The pattern of chemical pollution was investigated in Tanzania in four different lakes, including Lake Victoria and Lake Tanganyika. High levels of persistent organic pollutants were assessed in the tissues of fish belonging to the genus Tilapia.44Such environmental contamination might have direct impacts on human health because these fish represent an important food source for the increasing country population. Lake Tanganyika is also affected by heavy metal contamination. Analyses on fish species, including two important market fish, Lates microlepis and Clarias theodorae, indicated mercury biomagnification in the tissues exceeding the limit of 0.2 μg Hg/g established by the WHO for vulnerable populations with a high rate of fish consumptions.45 Mercury biomagnification was also found in Lake Nabugabo, Uganda, by Hanna et al.46 Different tissues of the Nile perch (Lates niloticus) showed mercury contamination, although the reported concentrations were below the value of 0.5 μg/g set by the guidelines of WHO and the Food and Agriculture Organization of the United Nations.46

Studies on the water quality of Lake Victoria were also performed in Kenya. Farming activities were suggested as the main drivers for loss of aquatic macro-invertebrates because of pesticide release. Different streams are affected by such disturbance, and this is reflected in the diversity and abundance of many macro-invertebrate species.47-50 A decreasing gradient of macro-invertebrate richness and diversity was also detected in the Kilombero Valley in Tanzania. This area is a wetland whose streams flowing into the area are commonly used for irrigation. This practice is associated with the degradation of the water quality because of chemical pollutant run-off and leaching.51 Pesticides may also represent a serious threat to human health, especially via food consumption. Based on the results obtained by investigating the aquatic environment near Morogoro, Groffen et al.52 have recently pointed out the risk to human health from eating shrimp and fish daily. Indeed, according to the quality guidelines and standard values, exceeding concentrations of heavy metals and persistent organic pollutants -including copper, zinc, and perfluorooctanesulfonic acid - have been found in both invertebrate and vertebrate aquatic species.52 Mdegela et al.53 reported evidence of environmental contamination in sewage effluents in Morogoro by using the wild African sharptooth fish (Clarias gariepinus) as a model, but only heavy metals were detected. In 2016, Omwenga et al.54 assessed the impact of pesticides on Oreochromis niloticus, a fish commonly used in aquaculture and reared in Kiambu and Machakos Counties, Kenya. They found evidence of different pesticide traces, including dichlorodiphenyltrichloroethane (DDT), i.e. a chemical widely used in sub-Saharan Africa until recent times, on many target fish organs. Nevertheless, the levels of contamination were lower in all the fish sampled than the limits defined by the Food and Agriculture Organization.54 Exposure to pesticides also has negative implications for birds and mammals. Otieno et al. found evidence of wildlife poisoning due to the overuse of carbofuran55,56, one of the most toxic carbamate pesticides. By using forensic analyses, they observed that carbofuran and its metabolites were implicated in the poisoning of Gyps africanus, an African vulture species.55,56 Recent findings also showed potential diet-related health risks for a critically endangered primate species, the mountain gorilla (Gorilla beringei) living in the Bwindi Impenetrable National Park located in the southwest of Uganda, that feeds on leaves containing concerning DDT levels.57 Little is known about the exposure to anthropogenic chemical substances of many other primates that face the risk of extinction. In the forests of Uganda, where land expansion critically exposes animals to different pesticides, the impact of cypermethrin, glyphosate, and chlorpyrifos, was assessed in wild chimpanzees (Pan troglodytes) and baboons (Papio anubis). By acting as endocrine disruptors, such pesticides lead to severe health defects, including facial dysplasia.58,59 Wang et al.60 also recently revealed the presence of different pesticides and flame retardants in faecal samples of wild chimpanzees, baboons, red-tailed monkeys (Cercopithecus ascanius), and red colobuses (Piliocolobus tephrosceles).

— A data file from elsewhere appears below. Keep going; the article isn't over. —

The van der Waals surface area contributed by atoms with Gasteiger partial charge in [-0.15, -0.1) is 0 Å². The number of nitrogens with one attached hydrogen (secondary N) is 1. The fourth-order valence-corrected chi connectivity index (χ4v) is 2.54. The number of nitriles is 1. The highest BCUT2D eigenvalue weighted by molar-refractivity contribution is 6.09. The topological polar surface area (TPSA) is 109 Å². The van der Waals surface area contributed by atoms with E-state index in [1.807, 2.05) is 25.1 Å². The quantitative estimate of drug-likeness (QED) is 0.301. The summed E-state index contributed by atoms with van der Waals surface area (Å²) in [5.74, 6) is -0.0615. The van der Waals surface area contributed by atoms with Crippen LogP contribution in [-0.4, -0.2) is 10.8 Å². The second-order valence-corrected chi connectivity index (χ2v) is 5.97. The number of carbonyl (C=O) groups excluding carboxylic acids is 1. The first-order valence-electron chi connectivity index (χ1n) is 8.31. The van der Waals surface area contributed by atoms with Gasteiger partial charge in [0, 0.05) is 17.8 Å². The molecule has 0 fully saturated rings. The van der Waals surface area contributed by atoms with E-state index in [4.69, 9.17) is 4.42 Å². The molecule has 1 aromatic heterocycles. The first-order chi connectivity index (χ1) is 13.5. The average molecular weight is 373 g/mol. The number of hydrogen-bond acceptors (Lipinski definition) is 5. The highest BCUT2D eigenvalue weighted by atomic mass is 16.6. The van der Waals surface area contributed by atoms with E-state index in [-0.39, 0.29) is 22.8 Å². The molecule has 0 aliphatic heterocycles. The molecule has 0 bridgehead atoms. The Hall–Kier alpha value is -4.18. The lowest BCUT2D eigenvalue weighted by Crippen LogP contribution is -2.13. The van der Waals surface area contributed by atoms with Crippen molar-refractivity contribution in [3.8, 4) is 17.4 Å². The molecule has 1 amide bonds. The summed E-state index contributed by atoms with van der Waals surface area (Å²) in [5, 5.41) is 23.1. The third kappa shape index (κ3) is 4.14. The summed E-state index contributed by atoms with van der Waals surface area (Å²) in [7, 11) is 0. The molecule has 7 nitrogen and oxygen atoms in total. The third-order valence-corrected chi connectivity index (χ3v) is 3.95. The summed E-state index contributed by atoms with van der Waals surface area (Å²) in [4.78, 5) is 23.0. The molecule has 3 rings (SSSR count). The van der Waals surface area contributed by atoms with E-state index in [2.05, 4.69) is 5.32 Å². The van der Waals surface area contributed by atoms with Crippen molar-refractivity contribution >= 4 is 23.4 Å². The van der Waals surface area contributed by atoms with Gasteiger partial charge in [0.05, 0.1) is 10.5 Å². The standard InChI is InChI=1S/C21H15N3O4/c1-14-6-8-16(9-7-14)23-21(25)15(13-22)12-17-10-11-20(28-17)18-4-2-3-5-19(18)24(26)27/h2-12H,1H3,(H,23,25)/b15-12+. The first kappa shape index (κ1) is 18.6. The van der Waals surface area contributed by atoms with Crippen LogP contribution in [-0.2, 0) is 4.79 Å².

Furthermore, a study led by Buhungu et al.61 in Burundi estimated the ecological status of the Kinyankonge River by applying a Biotic Integrity Index to study the zooplankton communities. The results outlined a degradation of the ecological quality, particularly in the upstream sampling stations.61 Chemical pollution might also be involved in the micro-evolutionary processes of water organisms. For instance, in 2020, it was suggested by Gomes-Silva et al.62 that the fitness of invasive wild guppies (Poecilia reticulata) living in a river basin of Rwanda may be impaired by local water pollution.

Southeast African countries

Mining activity represents a major threat to the ecosystem health of the Kafue River in Zambia. Syakalima et al.63,64 reported heavy metal traces, such as copper, zinc, manganese and lead, in samples collected from different fish species and the Kafue lechwe antelope (Kobus leche kafuensi) living in the area. Heavy metal concentrations were also found in liver and kidney samples collected from crocodiles (Crocodylus niloticus) inhabiting the Kafue River and another Zambian water basin, the Luangwa River.65 Traces of various pesticides were also detected in the adipose tissue of hippopotami (Hippopotamus amphibius) sampled from the Luangwa River.66 Mining sites were suggested as drivers of bioaccumulation of lead, zinc, copper, cadmium, and cobalt in mammals, as indicated by the analyses carried out in Zambia on the organs of two wild black rat species (Rattus rattus and Rattus tanezumi). Such exposure to heavy metals involves alterations in gene expression.67,68 Other studies in the Zambian city of Kabwe showed heavy metal contamination in the muscular system of fish belonging to the Serranochromis genus69, and in liver, lung, stomach, and blood samples obtained from local lizards (Trachylepis wahlbergii)70.